Each Wednesday we tell you which three English-language cases and which French-language case have been the most viewed* on CanLII and we give you a small sense of what the cases are about.
For this last week:
1. Toronto Transit Commission v Amalgamated Transit Union, Local 113, 2021 CanLII 107805 (ON LA)
13. Labour relations between the parties is always enhanced by the parties reaching agreement over the resolution of their disputes. Absent agreement, disputes are arbitrated. In this matter the TTC has not indicated what its availability is to commence these arbitration proceedings. Indeed, the tenor of the correspondence on behalf of the TTC dated today and set out above seems to indicate that it is looking towards a hearing that will take months to complete, notwithstanding the potentially devastating short-term effect on its employees who are not vaccinated or hesitant to disclose their vaccination status. Be that as it may, arbitration under the collective agreement is a consensual process. I would think that having a ruling either way on the TTC’s Vaccination Policy would have assisted the parties in moving forward on this important issue. However, the inability of the TTC to find anyone within its extensive management ranks to instruct its counsel in this matter would actually leave counsel speechless and fundamentally militates against proceeding tomorrow in their absence. Accordingly, I grant the TTC’s request for an adjournment, and the consequent delay, notwithstanding the fact that we are dealing with the local implications of a global pandemic that has taken the lives of almost ten thousand people in Ontario alone.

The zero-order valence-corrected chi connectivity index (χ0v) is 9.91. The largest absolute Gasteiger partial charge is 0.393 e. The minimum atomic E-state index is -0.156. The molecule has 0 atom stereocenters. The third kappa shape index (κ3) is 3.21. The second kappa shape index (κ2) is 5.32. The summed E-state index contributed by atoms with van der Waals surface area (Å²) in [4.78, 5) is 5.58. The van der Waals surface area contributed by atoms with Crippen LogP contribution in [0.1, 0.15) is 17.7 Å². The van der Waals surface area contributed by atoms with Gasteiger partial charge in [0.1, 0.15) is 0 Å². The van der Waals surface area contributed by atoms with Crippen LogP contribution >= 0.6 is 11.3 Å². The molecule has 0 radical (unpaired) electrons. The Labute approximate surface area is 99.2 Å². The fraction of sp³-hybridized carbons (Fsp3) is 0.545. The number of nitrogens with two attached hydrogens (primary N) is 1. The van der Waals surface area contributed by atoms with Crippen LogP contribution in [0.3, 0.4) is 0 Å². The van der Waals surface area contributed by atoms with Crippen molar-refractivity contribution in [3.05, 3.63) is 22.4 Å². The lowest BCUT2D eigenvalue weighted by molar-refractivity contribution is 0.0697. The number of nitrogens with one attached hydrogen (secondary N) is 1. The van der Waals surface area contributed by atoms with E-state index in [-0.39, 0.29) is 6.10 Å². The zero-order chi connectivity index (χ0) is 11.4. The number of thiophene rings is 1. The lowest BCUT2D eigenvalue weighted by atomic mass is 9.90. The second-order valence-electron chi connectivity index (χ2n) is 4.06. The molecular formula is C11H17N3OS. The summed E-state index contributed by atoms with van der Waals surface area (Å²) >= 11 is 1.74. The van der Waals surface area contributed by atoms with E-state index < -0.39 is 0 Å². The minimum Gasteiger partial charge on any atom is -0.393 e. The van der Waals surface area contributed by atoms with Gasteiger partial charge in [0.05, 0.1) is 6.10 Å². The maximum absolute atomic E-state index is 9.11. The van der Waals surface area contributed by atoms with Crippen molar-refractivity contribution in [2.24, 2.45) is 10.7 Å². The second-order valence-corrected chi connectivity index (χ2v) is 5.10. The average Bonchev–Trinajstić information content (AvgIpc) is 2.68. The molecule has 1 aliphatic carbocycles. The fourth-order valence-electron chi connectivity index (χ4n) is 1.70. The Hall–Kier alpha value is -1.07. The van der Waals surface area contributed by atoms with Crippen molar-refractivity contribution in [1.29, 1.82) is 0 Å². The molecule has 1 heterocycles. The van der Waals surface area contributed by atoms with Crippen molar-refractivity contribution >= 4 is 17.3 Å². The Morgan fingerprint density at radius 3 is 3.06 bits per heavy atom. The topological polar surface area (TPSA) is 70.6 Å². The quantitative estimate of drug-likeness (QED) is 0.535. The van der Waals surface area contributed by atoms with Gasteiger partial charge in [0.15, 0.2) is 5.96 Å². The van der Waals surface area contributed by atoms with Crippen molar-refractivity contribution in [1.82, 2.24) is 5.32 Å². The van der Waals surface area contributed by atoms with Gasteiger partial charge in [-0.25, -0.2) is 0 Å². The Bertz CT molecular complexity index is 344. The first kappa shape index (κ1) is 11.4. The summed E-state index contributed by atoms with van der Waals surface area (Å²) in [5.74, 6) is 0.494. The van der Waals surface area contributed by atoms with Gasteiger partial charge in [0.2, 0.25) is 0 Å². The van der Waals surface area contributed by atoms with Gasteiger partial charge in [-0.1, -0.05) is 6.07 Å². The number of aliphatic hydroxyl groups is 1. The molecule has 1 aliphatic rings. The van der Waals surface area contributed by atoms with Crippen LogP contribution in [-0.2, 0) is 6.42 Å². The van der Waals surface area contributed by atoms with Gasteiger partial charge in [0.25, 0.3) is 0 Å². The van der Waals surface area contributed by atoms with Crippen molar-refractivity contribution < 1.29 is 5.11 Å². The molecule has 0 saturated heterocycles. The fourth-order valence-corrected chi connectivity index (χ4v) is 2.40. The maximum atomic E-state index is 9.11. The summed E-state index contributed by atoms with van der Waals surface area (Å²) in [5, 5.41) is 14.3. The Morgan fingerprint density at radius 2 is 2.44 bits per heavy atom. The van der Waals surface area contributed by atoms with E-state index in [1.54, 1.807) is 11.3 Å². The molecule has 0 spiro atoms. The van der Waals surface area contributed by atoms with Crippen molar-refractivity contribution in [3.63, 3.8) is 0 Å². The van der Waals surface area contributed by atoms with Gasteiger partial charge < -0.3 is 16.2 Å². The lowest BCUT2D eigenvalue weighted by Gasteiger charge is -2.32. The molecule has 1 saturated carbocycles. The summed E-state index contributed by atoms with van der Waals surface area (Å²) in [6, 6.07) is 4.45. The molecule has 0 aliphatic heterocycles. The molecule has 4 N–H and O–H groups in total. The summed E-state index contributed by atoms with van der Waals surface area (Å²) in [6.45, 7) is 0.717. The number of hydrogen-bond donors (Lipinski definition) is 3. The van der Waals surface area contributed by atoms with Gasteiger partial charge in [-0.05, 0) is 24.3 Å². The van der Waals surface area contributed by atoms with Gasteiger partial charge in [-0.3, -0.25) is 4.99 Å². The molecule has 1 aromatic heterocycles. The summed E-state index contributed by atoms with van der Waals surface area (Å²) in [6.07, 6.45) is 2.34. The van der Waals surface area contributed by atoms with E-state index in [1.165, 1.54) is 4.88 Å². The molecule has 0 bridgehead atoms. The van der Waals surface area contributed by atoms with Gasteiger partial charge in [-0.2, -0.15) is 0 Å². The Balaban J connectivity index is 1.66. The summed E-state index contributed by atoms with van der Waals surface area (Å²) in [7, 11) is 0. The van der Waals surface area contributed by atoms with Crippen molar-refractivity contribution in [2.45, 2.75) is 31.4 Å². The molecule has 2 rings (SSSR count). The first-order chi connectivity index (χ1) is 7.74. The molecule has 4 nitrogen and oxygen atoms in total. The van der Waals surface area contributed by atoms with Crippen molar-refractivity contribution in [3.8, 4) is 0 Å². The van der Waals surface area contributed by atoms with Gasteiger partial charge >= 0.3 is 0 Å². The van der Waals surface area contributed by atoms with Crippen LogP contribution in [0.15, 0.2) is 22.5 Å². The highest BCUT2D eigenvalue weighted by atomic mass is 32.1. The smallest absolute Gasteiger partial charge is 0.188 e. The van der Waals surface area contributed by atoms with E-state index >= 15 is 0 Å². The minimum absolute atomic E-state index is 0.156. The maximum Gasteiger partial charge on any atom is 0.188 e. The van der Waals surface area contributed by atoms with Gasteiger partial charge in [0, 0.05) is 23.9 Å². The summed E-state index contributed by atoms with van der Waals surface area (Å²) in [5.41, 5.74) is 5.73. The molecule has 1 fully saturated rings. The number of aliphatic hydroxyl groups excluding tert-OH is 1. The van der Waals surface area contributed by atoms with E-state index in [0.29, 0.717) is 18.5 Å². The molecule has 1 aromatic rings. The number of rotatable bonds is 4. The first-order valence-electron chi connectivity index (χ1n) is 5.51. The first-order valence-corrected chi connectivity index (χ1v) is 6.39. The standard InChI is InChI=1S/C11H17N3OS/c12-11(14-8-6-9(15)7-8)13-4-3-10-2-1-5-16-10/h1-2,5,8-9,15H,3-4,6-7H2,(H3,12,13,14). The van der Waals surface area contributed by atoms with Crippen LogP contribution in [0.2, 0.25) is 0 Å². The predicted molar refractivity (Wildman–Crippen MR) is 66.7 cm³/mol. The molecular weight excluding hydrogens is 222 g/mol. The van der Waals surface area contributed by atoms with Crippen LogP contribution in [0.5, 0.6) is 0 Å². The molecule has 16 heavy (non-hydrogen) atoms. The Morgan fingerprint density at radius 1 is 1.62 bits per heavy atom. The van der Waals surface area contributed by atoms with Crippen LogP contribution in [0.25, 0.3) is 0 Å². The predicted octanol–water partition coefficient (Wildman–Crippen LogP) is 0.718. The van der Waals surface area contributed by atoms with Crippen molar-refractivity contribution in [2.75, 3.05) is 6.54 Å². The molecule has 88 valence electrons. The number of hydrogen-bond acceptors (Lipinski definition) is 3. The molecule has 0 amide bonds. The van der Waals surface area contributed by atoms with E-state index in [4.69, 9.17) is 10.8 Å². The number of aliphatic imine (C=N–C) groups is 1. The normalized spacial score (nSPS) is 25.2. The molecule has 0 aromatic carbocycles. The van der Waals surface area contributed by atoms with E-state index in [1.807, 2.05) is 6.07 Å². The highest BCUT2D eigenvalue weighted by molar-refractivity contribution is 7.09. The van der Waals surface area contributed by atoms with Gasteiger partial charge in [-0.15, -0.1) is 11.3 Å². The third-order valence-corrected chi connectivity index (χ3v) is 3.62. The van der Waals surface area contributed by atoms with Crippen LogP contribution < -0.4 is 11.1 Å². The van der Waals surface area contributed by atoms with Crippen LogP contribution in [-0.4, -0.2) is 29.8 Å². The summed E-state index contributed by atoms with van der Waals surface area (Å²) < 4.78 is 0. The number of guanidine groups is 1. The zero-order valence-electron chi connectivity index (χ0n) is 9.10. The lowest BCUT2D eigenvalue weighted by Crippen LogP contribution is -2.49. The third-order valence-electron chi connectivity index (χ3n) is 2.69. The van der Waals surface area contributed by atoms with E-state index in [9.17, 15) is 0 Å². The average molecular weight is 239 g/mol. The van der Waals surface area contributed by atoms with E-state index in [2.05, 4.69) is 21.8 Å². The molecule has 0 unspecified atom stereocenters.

2. Blake v. University Health Network, 2021 ONSC 7139
 It is perhaps necessary for me to underscore that this decision does not address the question of the merits or legality of the vaccine policy adopted by UHN. The interim injunction granted last week did not decide whether the requested injunction could or should issue. It merely decided that the status quo could be preserved with minimal impact upon the parties until now so as to permit a better opportunity to examine that very question. At this early stage, the plaintiff is required to satisfy the three-part test described in the Supreme Court of Canada decision in RJR-MacDonald Inc. v. Canada (Attorney General), 1994 CanLII 117 (SCC),  1 SCR 311 namely…
3. R v Pruden, 2021 ABPC 266
 The Court interprets the term “force” as that word is used in section 265(1)(a) of the Criminal Code of Canada to include a force created by the movement of gas molecules which are inhaled and exhaled during the course of taking air into the lungs and expelling air from the lungs. The basic mechanism of breathing, to inhale and to exhale lung air, is caused simply by differences in air pressure of the atmosphere and air pressure within the lungs. The force created by the act of breathing is the result of differences in pressures between atmospheric air and air pressure within the lung. Air pressure is a force at the molecular level in the same manner as physical force visible to the naked eye. This is basic science, uncontroverted, and not requiring any expert opinion.
The most-consulted French-language decision was Pharmaciens (Ordre professionnel des) c. Lozano, 2021 QCCDPHA 39
 Toutefois, hormis l’expression de certains principes généraux, dont ceux énoncés à l’alinéa 1 de l’article 23 C. prof., selon lequel « Chaque ordre a pour principale fonction d’assurer la protection du public » et ceux prévus à l’article 156 C. prof., le Code des professions est silencieux sur les critères à considérer aux fins de la détermination de la sanction disciplinaire.
 Les tribunaux ont pallié cette situation en apportant l’éclairage nécessaire pour guider adéquatement les conseils de discipline devant décider de cette question.
* As of January 2014 we measure the total amount of time spent on the pages rather than simply the number of hits; as well, a case once mentioned won’t appear again for three months.